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Where did the notion of cheap gold arise?

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I had a phone call this morning to start off my day. It came from a fellow who wanted to call the Philadelphia Mint to tell somebody there that he was displeased by the price of the Madison First Spouse gold coin, though he first referred to it as the Dolly Parton coin, then corrected himself to Dolley Madison.

The point of this column is not to make fun of a slip of the tongue. I do that myself and staff often hear me exclaim from time to time that it is a good thing I make my living as a writer so I can change things.

My point here is to deal with an interesting point of view that seems to be gaining currency among some individuals who buy coins from the Mint.
This fellow thought that because the Mint surely must have gold laying around in inventory for many years that was purchased for far lower prices than are current that collectors should be able to buy coins made of it more cheaply.

This view is incorrect on at least two counts. The Mint does not have a large inventory of gold bullion purchased for its own account years ago at much lower prices. It is an active gold coin producer that buys bullion on the open market. Its costs are essentially current.

It might be easy to forget that since gold ownership was legalized at the end of 1974 that the Mint has been striking gold commemoratives since 1984, American Eagle coins since 1986 and Buffalo coins since last year. The Mint has coined millions of ounces of gold. It is usually mandated to buy American mined gold bullion.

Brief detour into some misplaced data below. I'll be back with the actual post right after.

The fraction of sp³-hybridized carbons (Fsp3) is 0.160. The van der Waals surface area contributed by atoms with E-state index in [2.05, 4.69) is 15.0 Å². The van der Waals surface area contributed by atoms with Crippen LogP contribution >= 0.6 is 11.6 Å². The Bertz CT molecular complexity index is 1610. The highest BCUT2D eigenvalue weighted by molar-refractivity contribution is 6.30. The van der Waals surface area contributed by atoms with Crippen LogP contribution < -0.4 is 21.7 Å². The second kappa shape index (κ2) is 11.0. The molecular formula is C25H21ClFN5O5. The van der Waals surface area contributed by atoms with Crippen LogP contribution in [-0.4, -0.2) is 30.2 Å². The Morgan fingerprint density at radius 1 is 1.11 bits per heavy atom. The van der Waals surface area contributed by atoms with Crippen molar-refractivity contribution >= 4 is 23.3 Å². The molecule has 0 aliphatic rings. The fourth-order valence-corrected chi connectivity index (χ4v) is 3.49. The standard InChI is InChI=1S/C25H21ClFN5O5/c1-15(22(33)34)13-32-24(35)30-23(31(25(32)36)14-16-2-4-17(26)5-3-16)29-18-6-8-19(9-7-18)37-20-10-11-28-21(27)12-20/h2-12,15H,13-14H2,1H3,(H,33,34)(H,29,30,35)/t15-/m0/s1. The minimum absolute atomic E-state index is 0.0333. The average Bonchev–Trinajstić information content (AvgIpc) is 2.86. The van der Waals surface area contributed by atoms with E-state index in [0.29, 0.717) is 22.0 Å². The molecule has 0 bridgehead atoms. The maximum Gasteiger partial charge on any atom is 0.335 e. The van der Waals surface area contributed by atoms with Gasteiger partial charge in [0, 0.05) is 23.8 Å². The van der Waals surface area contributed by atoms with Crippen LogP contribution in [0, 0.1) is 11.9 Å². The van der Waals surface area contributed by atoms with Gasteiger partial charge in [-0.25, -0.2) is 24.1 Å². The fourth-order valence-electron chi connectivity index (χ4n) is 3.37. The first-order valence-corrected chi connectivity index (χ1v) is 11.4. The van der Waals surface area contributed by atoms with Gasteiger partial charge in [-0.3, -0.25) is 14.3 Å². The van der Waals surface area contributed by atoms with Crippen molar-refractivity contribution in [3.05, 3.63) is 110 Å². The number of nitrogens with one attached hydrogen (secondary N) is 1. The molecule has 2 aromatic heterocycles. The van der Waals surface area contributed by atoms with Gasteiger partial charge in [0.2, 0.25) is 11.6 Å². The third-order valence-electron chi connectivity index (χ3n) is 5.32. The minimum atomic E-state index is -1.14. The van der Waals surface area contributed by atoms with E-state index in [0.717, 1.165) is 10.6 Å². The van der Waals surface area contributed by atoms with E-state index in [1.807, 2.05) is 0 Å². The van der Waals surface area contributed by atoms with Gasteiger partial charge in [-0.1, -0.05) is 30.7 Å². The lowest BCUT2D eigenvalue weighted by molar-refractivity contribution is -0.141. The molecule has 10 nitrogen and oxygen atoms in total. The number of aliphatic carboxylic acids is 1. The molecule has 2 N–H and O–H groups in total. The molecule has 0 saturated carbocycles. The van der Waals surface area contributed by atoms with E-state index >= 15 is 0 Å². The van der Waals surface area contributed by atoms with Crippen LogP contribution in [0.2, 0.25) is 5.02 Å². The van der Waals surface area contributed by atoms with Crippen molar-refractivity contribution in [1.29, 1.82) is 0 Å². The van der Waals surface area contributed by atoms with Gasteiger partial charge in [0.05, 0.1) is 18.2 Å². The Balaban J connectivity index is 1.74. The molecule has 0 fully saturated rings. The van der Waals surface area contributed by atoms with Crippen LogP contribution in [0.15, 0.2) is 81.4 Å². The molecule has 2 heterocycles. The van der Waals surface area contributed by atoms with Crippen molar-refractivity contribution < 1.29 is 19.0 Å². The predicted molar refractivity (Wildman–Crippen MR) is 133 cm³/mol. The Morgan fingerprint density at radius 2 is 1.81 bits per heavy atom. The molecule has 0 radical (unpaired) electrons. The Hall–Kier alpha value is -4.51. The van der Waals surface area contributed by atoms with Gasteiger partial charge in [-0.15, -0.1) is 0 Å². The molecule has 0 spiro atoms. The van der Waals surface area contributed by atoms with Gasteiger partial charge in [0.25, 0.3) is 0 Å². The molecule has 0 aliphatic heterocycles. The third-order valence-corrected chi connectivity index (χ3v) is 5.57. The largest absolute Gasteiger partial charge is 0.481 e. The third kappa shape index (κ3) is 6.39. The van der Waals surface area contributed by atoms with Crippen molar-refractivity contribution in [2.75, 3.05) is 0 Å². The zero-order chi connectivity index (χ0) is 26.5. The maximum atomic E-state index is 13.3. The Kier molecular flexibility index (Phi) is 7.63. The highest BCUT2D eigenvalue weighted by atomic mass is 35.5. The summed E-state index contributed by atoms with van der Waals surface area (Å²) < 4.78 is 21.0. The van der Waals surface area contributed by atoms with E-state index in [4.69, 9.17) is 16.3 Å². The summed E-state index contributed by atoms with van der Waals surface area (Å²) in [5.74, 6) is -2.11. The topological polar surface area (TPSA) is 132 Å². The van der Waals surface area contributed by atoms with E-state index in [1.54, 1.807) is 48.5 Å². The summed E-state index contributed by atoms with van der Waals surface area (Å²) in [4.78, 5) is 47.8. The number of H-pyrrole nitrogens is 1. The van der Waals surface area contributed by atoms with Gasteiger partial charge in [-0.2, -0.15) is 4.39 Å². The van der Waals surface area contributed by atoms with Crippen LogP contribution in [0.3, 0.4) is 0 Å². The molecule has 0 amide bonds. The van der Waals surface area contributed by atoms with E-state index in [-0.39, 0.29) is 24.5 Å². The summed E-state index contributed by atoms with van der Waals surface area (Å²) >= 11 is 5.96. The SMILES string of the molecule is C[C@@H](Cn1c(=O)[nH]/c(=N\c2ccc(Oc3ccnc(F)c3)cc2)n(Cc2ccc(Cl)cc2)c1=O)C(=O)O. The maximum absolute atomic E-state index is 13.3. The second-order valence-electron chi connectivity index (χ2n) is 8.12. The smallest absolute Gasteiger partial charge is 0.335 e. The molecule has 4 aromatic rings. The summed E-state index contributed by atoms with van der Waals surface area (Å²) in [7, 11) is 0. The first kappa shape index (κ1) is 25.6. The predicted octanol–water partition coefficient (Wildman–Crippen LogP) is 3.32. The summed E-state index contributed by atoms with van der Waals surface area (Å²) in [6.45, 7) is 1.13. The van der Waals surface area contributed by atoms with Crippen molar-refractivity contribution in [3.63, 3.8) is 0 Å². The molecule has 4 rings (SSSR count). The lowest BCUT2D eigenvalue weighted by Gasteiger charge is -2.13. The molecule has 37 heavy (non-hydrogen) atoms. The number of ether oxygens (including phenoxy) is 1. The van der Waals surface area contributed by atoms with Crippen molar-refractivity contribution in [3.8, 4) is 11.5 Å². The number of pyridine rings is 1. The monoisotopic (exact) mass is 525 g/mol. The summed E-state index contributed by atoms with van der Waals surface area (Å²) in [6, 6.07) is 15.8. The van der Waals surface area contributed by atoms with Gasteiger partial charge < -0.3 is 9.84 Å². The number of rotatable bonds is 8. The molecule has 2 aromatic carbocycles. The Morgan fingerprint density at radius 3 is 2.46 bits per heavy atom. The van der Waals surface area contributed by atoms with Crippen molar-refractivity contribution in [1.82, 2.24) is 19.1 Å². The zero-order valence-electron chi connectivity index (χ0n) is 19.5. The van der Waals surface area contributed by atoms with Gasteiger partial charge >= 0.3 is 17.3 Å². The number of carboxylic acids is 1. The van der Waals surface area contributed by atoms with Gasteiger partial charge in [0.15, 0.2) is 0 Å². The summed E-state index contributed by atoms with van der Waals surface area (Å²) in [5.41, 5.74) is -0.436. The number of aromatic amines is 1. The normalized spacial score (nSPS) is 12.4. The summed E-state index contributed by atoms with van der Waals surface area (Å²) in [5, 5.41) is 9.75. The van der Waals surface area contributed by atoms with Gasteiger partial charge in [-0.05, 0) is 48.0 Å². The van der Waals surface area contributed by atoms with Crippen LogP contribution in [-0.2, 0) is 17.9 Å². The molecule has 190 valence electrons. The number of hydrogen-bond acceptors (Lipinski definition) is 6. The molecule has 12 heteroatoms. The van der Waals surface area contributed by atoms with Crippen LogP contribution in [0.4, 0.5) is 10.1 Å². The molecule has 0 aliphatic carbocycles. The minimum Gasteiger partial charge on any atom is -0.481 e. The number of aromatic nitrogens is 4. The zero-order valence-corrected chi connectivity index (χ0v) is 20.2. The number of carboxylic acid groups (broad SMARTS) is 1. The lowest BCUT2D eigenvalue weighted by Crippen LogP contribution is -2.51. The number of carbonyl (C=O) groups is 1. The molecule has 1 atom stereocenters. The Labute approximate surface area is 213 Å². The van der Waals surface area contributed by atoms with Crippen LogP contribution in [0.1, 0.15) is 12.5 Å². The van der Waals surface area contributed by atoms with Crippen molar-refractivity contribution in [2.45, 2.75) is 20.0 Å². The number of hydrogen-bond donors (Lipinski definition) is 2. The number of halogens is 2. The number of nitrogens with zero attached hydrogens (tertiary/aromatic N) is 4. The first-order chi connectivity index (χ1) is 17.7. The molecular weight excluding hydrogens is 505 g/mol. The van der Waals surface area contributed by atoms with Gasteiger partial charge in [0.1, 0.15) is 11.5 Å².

But even if it did have piles of gold from years ago, what kind of public policy would it be to sell it off for under market price? The Mint is mandated to run itself like a business, meaning it is expected to turn a profit. However, even if it were not so mandated, does that mean anyone should be able to carry off federal property at cost? Who wants dibs on Fort Knox for $20.67 an ounce? Or at any other price up to $35 an ounce that Franklin D. Roosevelt used to set from his bed in conference with the Treasury secretary in 1933?

I don?t think the caller would want to sell his own property, say a house, at his own cost. He would rightfully want the full current value.

Being long interested in the coin field, I have seen the Mint go from giving collectors virtually nothing in 1965, to grudgingly supply proof and mint sets to the current explosion of a whole host of items in many varieties of packaging.

Having too many collector coin choices from the Mint is way better than having no choices in things to buy, but the idea that the Mint owes collectors special deals for under market prices is as peculiar a notion as the idea that it should offer absolutely nothing to collectors.

Where is the happy medium?

The key is that whatever is offered should be accessible to all at market prices that collectors can take or leave freely. Noncollecting taxpayers would have every right to be upset with anything else.

If any price is indeed too high, the secondary market will knock it down and we will get a crack at the same item for less money.

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